First-round pick Morris Claiborne hasn’t been able to practice yet, but his football smarts are showing in the classroom and walk-throughs, secondary coach Jerome Henderson says.
Not to mention the LSU film.
“The tape tells me he’s smart and plays with awareness,” Henderson said after a minicamp practice Wednesday at Valley Ranch. “When I look at tape of the young man, everything about it says, ‘Wow, this guy is really smart. A smart football player. Understands the concepts. Understands his fit within those concepts.’ ”
Which is a contrast to the red flag raised by Claiborne’s reportedly low Wonderlic score at the NFL Combine. The rookie cornerback acknowledged the low score on the aptitude test, but said he didn’t take it seriously because it wasn’t about football.
But the Cowboys say they have seen no evidence of a player who is failing to learn at Valley Ranch.
“He’s clearly a guy who has a good understanding of football,” Cowboys coach Jason Garrett said. “We use the expression ‘football IQ.’ Everything we heard from the people at LSU who were around him for three years said he was very natural that way. We’ve given him a lot of stuff. It’s particularly difficult for him because he is hearing the stuff, but he not getting to do it. But he’s handling it well. We’ll see when he gets out there practicing, when the bullets are really flying, how well he handles it. But he hangs in there mentally, and I think that has a lot to do with just his understanding of the game. That’s football IQ.”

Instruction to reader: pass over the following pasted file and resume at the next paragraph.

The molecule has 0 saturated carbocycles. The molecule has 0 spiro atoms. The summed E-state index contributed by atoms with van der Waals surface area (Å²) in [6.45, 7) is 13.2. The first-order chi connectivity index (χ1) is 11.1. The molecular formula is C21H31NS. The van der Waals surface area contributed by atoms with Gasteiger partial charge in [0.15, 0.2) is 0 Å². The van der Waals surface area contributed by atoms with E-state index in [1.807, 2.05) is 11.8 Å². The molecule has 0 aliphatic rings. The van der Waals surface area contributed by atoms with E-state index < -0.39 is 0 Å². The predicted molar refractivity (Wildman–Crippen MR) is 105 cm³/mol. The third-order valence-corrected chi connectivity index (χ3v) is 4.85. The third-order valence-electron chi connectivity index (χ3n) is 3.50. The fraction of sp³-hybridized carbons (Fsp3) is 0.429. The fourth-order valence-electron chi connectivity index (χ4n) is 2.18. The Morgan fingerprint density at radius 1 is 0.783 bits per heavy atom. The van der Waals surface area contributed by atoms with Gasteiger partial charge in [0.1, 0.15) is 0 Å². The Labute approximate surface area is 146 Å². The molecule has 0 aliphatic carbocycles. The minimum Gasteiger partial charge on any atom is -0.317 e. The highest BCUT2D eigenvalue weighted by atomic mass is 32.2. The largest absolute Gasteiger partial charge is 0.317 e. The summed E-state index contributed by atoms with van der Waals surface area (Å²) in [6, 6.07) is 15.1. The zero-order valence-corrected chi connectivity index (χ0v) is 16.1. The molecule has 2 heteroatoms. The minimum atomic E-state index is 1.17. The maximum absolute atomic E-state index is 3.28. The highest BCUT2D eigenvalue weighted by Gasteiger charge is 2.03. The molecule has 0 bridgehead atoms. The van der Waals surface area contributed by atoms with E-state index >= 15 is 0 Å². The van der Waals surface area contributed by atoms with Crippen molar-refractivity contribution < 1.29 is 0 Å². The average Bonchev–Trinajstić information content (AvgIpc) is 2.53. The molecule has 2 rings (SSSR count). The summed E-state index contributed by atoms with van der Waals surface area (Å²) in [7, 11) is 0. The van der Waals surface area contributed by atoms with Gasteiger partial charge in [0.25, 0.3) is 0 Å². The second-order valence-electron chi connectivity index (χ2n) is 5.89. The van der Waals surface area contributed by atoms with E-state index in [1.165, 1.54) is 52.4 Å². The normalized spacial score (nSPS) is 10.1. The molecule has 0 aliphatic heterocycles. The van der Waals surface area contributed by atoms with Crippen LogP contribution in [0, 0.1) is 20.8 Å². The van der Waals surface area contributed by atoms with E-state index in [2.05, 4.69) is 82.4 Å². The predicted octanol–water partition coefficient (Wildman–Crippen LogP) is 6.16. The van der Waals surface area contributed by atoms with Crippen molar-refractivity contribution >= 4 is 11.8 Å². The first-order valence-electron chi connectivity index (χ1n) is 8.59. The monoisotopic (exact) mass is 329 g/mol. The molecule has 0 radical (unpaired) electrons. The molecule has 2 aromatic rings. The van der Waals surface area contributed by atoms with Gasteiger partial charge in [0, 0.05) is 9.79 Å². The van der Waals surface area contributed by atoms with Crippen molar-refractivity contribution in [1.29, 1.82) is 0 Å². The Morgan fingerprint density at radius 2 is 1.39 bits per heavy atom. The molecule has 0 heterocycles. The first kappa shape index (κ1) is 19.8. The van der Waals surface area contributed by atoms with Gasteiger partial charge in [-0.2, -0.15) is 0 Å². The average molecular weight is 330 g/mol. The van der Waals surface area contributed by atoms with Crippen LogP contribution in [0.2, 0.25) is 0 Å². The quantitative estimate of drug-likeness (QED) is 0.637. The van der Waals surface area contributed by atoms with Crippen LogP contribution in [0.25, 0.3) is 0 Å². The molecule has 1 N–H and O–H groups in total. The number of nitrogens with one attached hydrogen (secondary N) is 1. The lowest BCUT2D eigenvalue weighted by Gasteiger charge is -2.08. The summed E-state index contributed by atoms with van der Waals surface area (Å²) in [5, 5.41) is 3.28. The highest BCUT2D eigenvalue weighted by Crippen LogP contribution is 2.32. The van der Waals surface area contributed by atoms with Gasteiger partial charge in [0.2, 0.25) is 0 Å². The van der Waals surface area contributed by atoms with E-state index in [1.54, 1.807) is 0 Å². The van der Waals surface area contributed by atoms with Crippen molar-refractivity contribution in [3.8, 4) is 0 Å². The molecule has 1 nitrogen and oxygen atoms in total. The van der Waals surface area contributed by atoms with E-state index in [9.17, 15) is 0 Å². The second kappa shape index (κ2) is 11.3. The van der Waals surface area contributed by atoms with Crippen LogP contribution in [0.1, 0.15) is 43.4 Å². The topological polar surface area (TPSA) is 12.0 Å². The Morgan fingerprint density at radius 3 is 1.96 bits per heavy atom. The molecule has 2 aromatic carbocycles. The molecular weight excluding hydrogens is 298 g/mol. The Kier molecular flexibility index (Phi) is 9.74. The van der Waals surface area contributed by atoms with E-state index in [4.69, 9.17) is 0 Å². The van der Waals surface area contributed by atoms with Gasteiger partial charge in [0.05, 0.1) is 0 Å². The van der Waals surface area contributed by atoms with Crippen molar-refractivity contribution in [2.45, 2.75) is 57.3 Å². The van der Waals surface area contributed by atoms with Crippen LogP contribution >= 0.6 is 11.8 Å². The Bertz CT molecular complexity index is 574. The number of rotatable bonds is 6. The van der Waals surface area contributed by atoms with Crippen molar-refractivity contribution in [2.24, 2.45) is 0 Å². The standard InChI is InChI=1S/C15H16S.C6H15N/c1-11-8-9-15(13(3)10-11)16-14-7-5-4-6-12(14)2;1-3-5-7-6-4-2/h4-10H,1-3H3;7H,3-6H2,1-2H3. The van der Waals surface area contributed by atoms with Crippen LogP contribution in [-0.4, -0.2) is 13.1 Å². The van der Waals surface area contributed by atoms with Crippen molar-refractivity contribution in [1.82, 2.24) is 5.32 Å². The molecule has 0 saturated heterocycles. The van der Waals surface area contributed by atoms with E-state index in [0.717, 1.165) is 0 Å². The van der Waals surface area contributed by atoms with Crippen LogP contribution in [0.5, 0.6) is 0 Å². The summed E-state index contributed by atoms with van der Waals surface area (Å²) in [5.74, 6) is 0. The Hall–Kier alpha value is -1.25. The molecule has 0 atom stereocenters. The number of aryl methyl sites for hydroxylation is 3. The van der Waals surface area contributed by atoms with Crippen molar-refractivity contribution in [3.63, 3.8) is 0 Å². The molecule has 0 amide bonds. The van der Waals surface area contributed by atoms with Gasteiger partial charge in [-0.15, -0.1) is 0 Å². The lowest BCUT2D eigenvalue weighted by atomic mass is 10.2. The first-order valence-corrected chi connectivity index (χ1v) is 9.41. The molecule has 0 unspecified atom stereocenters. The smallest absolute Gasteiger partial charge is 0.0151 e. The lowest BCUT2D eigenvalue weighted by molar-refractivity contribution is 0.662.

Garrett said he has noticed how Claiborne studies and how he shadows his position during walk-throughs. It’s all he can do on the field right now until he is fully recovered from wrist ligament surgery.
That should be in time for the start of training camp. When that happens, Henderson hopes Claiborne will be well-versed in the defense.
“He’s got to work harder in the classroom to put himself in those situations where he has to think fast and put pressure on himself,” Henderson said. “I’ve got to do that with him in the meetings, put pressure on him to think fast, create pressure. Because to me, that’s the difference between great players and average players, how they handle stress and pressure. When it’s easy and slowed down, everybody can go out there and function. But when it speeds up and I’m a little tense, a lot of things are going on, how does he handle the situation?
“And again, from what I’ve seen of the young man, I think he’ll be good in those situations. But I try to create them for him as much as possible.”
-- Carlos Mendez